Further data on the Peterborough Social Impact Bond

The Office of National Statistics provided further data on Peterborough at the end of July, this time on the complete first cohort of 1,000 prisoners.

While this is largely confirmatory information, the Ministry of Justice found a closer matching baseline, by focusing on local prisons rather than all national prisons. This responds to the concern that Peterborough may be hard to emulate or unrepresentative as it is local and therefore returns more of its prisoners to the local area.

The updated data looks like this:

Peterborough (and national equivalent) interim re-conviction figures of cohort 1 with a 6 month re-conviction period

 Peterborough

National local prisons

Discharge Period

Cohort size

Binary

Frequency

Binary

Frequency

 Sep05-Jun07

837

40.4%

74

36.60%

66

 Sep06- Jun08

1028

40.6%

81

37.80%

71

 Sep07- Jun09

1170

41.0%

85

38.30%

74

 Sep08- Jun10

1088

40.3%

84

37.30%

75

 Sep10- Jun12

1006

38.6%

78

39.30%

84

Binary: Reconviction rate over six months
Frequency: Frequency of reconviction events per 100 offenders within six months

A few topics to cover:

– Is this a better baseline and therefore does it give us greater confidence in the effect that Peterborough is having?

– Is this data good, or mixed as some have reported?

1. Is this a better baseline?
It should be, as it better matches the Peterborough cohort. As an experiment, I thought I would put together similar graphs to the ones before and compare them.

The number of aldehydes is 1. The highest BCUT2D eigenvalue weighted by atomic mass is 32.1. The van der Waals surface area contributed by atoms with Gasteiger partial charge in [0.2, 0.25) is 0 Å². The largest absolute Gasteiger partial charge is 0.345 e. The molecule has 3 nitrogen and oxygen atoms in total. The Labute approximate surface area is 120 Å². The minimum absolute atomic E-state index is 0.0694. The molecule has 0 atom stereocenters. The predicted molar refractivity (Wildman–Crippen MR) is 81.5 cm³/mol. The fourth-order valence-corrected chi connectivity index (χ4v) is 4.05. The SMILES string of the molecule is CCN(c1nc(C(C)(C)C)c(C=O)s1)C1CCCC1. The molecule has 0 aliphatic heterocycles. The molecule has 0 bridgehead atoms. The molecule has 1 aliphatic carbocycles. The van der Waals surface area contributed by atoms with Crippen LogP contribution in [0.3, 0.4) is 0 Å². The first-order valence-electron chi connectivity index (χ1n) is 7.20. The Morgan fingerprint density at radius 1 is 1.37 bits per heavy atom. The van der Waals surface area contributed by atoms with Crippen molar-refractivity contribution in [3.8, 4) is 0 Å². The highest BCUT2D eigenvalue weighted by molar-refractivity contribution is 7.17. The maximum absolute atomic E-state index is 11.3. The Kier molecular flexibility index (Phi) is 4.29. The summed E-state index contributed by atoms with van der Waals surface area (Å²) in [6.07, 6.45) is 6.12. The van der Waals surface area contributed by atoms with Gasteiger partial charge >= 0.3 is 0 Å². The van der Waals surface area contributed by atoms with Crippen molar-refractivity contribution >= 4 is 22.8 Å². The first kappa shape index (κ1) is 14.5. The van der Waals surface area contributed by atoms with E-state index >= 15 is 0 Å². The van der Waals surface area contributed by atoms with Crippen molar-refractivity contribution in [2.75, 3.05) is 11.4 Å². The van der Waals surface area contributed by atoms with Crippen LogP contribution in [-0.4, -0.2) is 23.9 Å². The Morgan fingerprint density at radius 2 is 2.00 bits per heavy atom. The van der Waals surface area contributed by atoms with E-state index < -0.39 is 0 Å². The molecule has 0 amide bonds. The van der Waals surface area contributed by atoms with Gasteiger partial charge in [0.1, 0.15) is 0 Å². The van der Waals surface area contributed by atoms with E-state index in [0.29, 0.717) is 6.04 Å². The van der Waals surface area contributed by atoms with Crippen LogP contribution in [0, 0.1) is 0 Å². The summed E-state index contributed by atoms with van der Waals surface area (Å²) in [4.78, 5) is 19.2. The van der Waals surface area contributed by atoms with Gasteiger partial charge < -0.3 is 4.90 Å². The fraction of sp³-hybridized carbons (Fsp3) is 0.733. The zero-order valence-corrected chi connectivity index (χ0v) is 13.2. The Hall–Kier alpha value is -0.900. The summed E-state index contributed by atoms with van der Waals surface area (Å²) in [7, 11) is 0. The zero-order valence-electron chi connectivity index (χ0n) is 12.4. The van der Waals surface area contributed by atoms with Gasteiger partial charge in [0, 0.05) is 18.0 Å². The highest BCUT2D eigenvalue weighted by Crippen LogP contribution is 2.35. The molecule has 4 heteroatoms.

Data to March, with National baseline
Rebased reoffending data

Data to June with National local baselineRebased reoffending 2

And now the relative change graphs

Data to March, with National baseline
Peterborough relative to national

Data to June with National local baselinePeterborough relative to national2

What this shows visually is that the new baseline appears to be a better fit. Movements in the baseline prior to the intervention are closer to the movements in the Peterborough cohort, in other words the baseline appears to explain more of the movement in the Peterborough data. So it gives us greater confidence that we are seeing an intervention effect.

It also gives us a degree of greater confidence that we will get paid. The previous data ended with Peterborough’s frequency number equalling the national average. This one ends with Peterborough at least improving upon it. The propensity score matching process should bring out a comparison cohort that is even more similar, but of course we still haven’t tried it.

So, is it time to pop open the champagne and celebrate? Not yet. This is good news, but it is still only on six month data. We will be measured on whether we reduce offending over twelve months. What we can say is that our intervention appears to at least delay reoffending behaviour.

We should also say, this is only the first cohort of the first Social Impact Bond. It is incredibly early days so drawing significant conclusions at this stage is premature. On the other hand, we are learning and developing all the time, so the fact that we see a significant impact on such an early group is clearly exciting.

2. So is this data good, or mixed as some have reported?

We are cautious, because this is early days and early data. It isn’t a randomised control trial, sure. Nor is it the formal comparison cohort that will be developed for payment purposes using propensity score matching. But this is very positive data, on the best available information.